Sir: I was interested to read Charles Reid's com- ments on Penderecki's St Luke's Passion (I August). but may I point out that the final chords of the work are in fact in E major, not E flat major, which makes for a difference in acoustic balance if nothing else: the former, brilliant in effect, the latter somewhat mellower.
Mr Reid is further wide of the mark by stating that the Passion is 'predominantly atonal.' Atonar is a word too often used in discussing post-1900 scores, an unfortunate state of affairs for it has no precise definition. If we are to assume that atonality refers to the idiom characterising Schoen- berg's works prior to his adoption of serialism (and similarly with other composers), then Pen- derecki's Passion certainly does not come into this category. Even his early style bore little re- semblance to this method and, as I have discussed elsewhere, the motivation in the Passion is purely serial. Penderecki is not averse to departing from this foundation. The diatonic conclusion is one instance which can be compared with the D major cadence of the Stabat Mater and the G minor tonality of `Deus Meus' (Part I, section 3). The percentage of writing which is purely 'atonal' in expression is frankly negligible: if anything, the composer shows a preference in his non-serially organised passages for quarter tonality which, however, serves a colouristic rather than struc- tural end. Thus, in the final analysis, it can be easily demonstrated that Penderecki's music is basically serial in treatment and should be re- garded as such in the future.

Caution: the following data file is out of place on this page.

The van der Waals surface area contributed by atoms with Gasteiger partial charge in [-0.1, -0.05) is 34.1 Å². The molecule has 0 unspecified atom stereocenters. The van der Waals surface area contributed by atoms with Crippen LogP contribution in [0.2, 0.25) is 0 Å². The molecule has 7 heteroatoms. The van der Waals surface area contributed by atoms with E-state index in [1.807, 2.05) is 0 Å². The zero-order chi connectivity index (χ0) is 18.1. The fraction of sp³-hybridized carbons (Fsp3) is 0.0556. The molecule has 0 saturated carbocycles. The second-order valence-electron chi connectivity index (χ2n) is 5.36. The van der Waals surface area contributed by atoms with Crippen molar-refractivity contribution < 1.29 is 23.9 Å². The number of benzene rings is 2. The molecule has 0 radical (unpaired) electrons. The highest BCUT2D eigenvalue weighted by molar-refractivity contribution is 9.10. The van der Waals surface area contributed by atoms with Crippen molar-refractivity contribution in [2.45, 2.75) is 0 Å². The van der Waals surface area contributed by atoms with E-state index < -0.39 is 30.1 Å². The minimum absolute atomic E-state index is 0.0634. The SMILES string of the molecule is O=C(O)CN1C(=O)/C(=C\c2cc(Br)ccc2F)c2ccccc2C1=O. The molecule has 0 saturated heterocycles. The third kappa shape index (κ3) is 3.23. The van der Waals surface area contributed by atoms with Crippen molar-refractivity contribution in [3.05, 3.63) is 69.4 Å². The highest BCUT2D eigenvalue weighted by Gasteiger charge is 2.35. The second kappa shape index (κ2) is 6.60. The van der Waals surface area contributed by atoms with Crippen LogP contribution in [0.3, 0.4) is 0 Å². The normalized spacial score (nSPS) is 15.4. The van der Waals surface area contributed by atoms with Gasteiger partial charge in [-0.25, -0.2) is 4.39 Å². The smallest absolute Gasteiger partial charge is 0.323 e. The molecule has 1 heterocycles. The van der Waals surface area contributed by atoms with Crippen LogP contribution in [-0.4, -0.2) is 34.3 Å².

Charles Reid writes : In dismissing `atonal' as a vague. overused word, Mr Orga perhaps forgets that he has used the word himself, applying it to this very piece. His article on the St Luke's Passion Music (Music and Musicians, May) 'fisted the techniques used by Penderecki as `diatonic, atonal, serial and quarter-tone' and said how smoothly they were related, a point similar to one of mine. E flat was a transcription mistake I didn't spot in proof. Sorry.